We learned about The Whin Sill in school geography lessons, when we were coming to terms with the mind-boggling notion of fluid rock. Back then it bore the epithet 'Great' and for us Londoners it was a reinforcement of everything we were taught to believe about the north of England; a gritty, faraway wildnerness that spawned gritty, uncompromising peoples. These days I travel south to get to that not-so-faraway country. The wilderness has become familiar, although no less awe-inspiring. And the people? Well I guess they are the melting pot of humanity I have come to expect wherever I go, uncompromising only in their refusal to be stereotyped.
|Irresistible force meets immovable object. The Tees finds a |
weak point in the Sill at Cauldron Snout
Made of a tough, dark igneous rock called dolerite, The Whin Sill was intruded into the horizontal strata of the surrounding bedrock some 295 million years ago, during a period of tectonic stretching. Wherever there was a gap the 1000 degree magma poured in like hot wax, bubbling up through a vent from unimaginable depths. Because it was not laid down on the surface in sediments but forced entry later, the Sill is not uniform, as generations of quarrymen and drillers have discovered. In some places it is hardly there at all, in others it may extend to a thickness of sixty or seventy metres.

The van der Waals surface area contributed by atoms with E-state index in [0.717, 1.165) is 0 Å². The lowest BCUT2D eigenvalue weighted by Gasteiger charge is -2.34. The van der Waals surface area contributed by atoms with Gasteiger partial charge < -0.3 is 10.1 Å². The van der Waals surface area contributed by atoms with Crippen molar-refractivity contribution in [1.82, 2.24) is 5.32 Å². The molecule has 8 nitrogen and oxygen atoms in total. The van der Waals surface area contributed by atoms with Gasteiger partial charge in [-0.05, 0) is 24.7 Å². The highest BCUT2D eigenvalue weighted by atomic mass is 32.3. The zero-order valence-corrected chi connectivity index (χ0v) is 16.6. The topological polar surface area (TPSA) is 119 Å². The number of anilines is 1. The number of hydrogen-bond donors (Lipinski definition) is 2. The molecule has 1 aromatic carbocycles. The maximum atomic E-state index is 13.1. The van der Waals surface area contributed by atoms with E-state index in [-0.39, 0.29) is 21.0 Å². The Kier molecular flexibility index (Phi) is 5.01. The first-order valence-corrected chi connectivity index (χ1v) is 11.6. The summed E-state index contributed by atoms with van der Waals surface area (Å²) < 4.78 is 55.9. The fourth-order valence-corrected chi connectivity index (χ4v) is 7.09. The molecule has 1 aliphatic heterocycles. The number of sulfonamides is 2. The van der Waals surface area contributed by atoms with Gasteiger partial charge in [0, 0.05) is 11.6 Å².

|Textbook dream. The Whin Sill forms a perfect band around|
the glaciated High Cup Nick
|The Whin Sill exposed: fracture columns of dolerite at|
Holwick Scar, Teesdale